2006 Lotus Sport Elise and Lotus Sport Exige Cup

Sam Smith
Randy G

Only fifty Sport Elises will be brought stateside initially, all in the signature saffron yellow/storm gray paint scheme. Even given the garish cosmetics and a $55,920 base price, they're likely to sell out. Don't worry, though; the Sport Elise's best ingredient--its suspension--is already available separately through Lotus dealers. As cool as the whole package is, we'd probably just bolt the important bits onto an ordinary Elise or Exige. Same laughs but a smaller price tag.

LOTUS SPORT EXIGE CUP This is it. This is the big deal: Exige turned up to eleven. It's not street-legal. Those forged-aluminum wheels wear full-bore Yokohama slicks. A roll cage is standard equipment. The twin pipes at the back pump out a sound--oh, that sound--that . . . well, it makes your skin tingle. You half expect nearby squirrels and small dogs to burst into flames when you twist the key. This, kids, is an angry little car.

At a base price of $79,915, the stripped-out Exige Cup isn't for everyone. It has a six-point Schroth harness, a Recaro race seat, a full fire-extinguisher system, and an external kill switch. It's not really set up for any specific race series, but it is, for all intents and purposes, a racing car.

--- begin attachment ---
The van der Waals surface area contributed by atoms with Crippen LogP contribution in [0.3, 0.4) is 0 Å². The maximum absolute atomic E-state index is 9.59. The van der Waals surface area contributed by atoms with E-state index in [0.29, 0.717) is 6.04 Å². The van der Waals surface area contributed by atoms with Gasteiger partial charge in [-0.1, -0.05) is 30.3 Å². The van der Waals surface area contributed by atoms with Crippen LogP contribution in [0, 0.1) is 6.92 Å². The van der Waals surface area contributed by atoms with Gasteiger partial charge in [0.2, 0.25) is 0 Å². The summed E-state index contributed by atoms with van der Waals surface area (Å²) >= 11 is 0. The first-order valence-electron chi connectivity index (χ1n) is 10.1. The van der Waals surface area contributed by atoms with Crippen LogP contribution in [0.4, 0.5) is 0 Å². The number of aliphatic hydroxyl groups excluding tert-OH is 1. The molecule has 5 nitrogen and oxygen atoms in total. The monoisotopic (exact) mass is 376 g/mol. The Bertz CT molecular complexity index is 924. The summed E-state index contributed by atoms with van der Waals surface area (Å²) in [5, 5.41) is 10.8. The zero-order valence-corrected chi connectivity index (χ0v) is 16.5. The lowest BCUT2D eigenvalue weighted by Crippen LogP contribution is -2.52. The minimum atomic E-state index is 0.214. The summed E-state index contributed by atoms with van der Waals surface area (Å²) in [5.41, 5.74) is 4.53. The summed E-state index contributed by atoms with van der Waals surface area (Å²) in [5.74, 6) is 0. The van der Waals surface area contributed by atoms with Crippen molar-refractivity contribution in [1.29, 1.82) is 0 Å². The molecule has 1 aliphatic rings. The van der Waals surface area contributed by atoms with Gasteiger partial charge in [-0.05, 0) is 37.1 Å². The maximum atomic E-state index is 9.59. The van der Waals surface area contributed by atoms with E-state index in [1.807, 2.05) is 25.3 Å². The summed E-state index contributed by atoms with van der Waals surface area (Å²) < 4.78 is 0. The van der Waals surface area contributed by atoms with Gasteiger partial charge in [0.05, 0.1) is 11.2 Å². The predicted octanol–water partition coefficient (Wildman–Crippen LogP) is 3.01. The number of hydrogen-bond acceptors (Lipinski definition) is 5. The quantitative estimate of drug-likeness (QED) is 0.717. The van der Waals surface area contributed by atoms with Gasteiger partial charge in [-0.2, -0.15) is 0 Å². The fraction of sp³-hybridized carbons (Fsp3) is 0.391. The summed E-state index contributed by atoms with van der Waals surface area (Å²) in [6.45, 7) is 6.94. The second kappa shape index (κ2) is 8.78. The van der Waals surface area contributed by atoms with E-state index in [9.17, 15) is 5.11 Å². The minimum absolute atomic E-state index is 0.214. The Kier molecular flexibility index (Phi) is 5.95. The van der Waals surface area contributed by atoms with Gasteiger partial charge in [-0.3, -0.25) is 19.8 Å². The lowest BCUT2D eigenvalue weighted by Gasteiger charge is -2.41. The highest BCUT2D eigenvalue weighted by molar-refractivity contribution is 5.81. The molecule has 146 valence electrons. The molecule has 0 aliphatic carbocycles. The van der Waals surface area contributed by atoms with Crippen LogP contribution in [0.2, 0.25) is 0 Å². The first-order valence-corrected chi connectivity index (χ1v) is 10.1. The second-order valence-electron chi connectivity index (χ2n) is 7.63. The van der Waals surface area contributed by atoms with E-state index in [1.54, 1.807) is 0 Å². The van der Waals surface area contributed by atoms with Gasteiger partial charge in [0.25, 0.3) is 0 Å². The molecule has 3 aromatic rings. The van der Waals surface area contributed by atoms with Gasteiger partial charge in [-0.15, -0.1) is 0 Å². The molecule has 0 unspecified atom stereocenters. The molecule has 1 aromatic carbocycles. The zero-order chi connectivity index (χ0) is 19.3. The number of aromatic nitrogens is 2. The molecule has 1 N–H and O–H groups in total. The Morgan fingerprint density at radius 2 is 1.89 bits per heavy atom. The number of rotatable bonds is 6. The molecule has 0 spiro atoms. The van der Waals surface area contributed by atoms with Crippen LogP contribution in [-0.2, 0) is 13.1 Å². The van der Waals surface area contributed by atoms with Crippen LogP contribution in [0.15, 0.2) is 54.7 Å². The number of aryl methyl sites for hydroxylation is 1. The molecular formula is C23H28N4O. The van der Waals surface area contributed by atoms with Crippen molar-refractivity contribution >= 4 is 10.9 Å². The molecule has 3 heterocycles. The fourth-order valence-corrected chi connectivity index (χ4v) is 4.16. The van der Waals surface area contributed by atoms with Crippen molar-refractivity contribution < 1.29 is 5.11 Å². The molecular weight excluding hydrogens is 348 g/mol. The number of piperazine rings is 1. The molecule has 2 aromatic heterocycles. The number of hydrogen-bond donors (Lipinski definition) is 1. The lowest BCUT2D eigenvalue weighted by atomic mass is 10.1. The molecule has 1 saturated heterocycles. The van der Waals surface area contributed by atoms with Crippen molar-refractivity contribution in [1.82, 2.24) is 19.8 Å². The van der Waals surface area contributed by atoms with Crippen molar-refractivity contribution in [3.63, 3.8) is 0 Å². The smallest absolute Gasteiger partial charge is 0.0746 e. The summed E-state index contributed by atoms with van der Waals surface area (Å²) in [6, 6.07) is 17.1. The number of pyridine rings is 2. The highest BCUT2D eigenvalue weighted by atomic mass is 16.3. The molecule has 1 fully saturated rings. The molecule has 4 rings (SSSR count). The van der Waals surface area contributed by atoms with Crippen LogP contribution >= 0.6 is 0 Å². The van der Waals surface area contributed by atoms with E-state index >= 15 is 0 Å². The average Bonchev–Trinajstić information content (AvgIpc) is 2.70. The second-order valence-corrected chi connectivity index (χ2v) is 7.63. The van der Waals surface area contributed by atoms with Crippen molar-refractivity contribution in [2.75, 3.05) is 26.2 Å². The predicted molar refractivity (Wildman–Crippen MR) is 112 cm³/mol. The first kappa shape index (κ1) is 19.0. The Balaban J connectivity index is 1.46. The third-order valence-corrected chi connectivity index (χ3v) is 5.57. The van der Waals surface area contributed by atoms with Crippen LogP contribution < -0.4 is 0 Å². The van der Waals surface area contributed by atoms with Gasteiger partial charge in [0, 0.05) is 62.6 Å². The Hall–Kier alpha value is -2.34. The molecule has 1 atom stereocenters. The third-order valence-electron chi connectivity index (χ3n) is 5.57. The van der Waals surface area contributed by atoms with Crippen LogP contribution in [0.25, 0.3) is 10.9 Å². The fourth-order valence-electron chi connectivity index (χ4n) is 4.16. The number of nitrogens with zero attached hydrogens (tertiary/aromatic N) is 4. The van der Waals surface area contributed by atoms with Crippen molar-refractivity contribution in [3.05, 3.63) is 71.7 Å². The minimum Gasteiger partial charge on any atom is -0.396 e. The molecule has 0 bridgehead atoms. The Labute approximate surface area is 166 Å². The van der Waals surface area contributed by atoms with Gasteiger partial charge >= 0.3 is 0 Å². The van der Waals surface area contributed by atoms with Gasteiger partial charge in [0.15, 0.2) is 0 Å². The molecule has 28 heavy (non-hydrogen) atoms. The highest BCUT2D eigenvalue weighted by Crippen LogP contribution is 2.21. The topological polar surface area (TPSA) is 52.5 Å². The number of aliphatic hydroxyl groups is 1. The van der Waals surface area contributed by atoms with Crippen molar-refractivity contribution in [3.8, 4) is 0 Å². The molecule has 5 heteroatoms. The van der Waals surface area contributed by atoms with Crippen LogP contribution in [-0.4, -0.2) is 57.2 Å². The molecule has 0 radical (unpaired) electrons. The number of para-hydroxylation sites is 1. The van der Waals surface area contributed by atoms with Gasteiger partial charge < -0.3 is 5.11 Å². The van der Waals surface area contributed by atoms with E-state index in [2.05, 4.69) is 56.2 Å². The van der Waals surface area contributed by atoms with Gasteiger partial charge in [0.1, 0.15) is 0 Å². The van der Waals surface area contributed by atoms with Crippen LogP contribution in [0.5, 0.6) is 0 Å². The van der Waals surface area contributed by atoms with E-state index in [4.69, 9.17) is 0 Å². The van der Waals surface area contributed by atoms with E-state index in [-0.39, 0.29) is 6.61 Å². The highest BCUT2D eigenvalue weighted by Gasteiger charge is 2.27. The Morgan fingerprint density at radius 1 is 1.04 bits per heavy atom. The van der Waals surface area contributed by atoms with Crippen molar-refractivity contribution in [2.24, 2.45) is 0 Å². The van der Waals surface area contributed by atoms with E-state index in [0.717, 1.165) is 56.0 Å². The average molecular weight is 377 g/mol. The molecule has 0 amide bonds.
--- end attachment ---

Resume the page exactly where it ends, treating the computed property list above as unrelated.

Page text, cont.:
The most significant change on the Exige Cup, however, is in the engine bay. Hanging off the back of its Yamaha-built Toyota four-cylinder is an intercooled Eaton M62 supercharger. Thanks to the blower (the engine remains unmodified internally), power rises to 243 hp and torque climbs to 174 lb-ft. According to factory claims, 60 mph arrives in 4.1 seconds--a full 0.8 second quicker than in the $28,000-cheaper standard Exige--but what you really notice is the extra grunt.

The standard Elise and Exige aren't slow, but they are peaky. In contrast, the Exige Cup simply steamrolls its way toward the redline, regardless of engine speed. Although you don't spend much time in the tach's bottom half on the track, the improved midrange works wonders for corner exit speeds.

Built off a left-hand-drive European Exige platform (the supercharger comes from the British-spec Exige 240R), the Exige Cup is intended to be a turnkey track-day special. As on the Sport Elise, chassis balance is directly connected to setup, but the overall feel is that of a safe, easily rotated giant killer. Like all slick-shod cars, the Exige Cup rewards precision and low slip angles; get things right, and it's diabolically fast.

Fifteen Exige Cups will be produced this year for the U.S. market, and they're all presold. But don't go crying into your Nomex: if there's enough demand, Lotus is prepared to build another batch. Excuse me while I go pawn a kidney.

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